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Taxiway Incursion

My MD-88 flight from Atlanta rocketed down final approach at the Class C primary airport in Florida this hot Monday morning. From seat 19A I spied a Seneca in the run-up area at the end of the eastbound runway. (A lot of flight training originates from this airport.) The twin Piper sat cocked into the wind, the forward cabin door open as the instructor tried despondently to capture some of the last of the prop blast before sentencing himself and his student to the broiling cabin.

It was not a good day for Air Traffic Control and aircraft movement on the ground.

My MD-88 flight from Atlanta rocketed down final approach at the Class C primary airport in Florida this hot Monday morning. From seat 19A I spied a Seneca in the run-up area at the end of the eastbound runway. (A lot of flight training originates from this airport.) The twin Piper sat cocked into the wind, the forward cabin door open as the instructor tried despondently to capture some of the last of the prop blast before sentencing himself and his student to the broiling cabin.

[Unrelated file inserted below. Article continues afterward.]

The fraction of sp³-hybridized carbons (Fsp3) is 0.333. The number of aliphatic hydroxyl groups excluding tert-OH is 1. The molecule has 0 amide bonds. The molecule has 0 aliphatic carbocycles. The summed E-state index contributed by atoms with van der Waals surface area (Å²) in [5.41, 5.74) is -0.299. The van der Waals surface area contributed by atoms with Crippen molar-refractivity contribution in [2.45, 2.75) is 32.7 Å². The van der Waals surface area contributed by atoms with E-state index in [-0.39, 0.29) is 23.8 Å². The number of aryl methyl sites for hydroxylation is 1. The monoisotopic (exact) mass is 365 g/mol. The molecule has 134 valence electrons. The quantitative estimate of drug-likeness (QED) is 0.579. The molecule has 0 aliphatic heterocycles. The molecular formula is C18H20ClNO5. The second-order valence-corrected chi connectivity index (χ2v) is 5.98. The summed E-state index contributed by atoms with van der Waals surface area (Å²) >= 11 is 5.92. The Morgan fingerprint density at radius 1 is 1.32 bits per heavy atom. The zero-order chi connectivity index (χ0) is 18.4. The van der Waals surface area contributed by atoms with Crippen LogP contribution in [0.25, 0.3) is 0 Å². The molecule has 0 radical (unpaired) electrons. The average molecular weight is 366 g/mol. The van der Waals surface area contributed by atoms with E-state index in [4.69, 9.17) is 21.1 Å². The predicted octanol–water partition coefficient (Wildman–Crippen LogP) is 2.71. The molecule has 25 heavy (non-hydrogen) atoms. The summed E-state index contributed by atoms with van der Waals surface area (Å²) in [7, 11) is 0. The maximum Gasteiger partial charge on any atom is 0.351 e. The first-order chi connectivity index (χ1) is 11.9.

A bump and a squeal and the big jet plunked down, its crew zealously pumping the power levers into reverse in that familiar, seemingly over-aggressive stop-short used by the big jets regardless of the distance of runway remaining. As we decelerated I noticed a blue-striped Cessna 172. Also eastbound but on the parallel taxiway it meandered toward the training ramp. We passed the Skyhawk as the jet slowed to an airliner's trot.

The MD didn't stop before swinging left toward a turnoff that connected the runway with the parallel taxiway. The stretch of pavement between runway and taxiway was barely the length of the long-body airliner. The airliner's crew made the 90-degree turn with the cockpit swinging toward the west -- and right at the taxiing Cessna. You could feel the panic in the crew as they leaned on the brakes, which groaned under the strain. It was abrupt enough of a stop that the nosewheel compressed and the MD rocked fore-and-aft two full cycles once we were stopped. The Cessna's complement of student and CFI proceeded without pause, either oblivious to the mass of metal mere feet away or confident that the airline crew could never roll into its path. Luckily, the MD-88 pilots saw the Skyhawk ... and the MD's brakes were good enough to stop the rapid turn-off.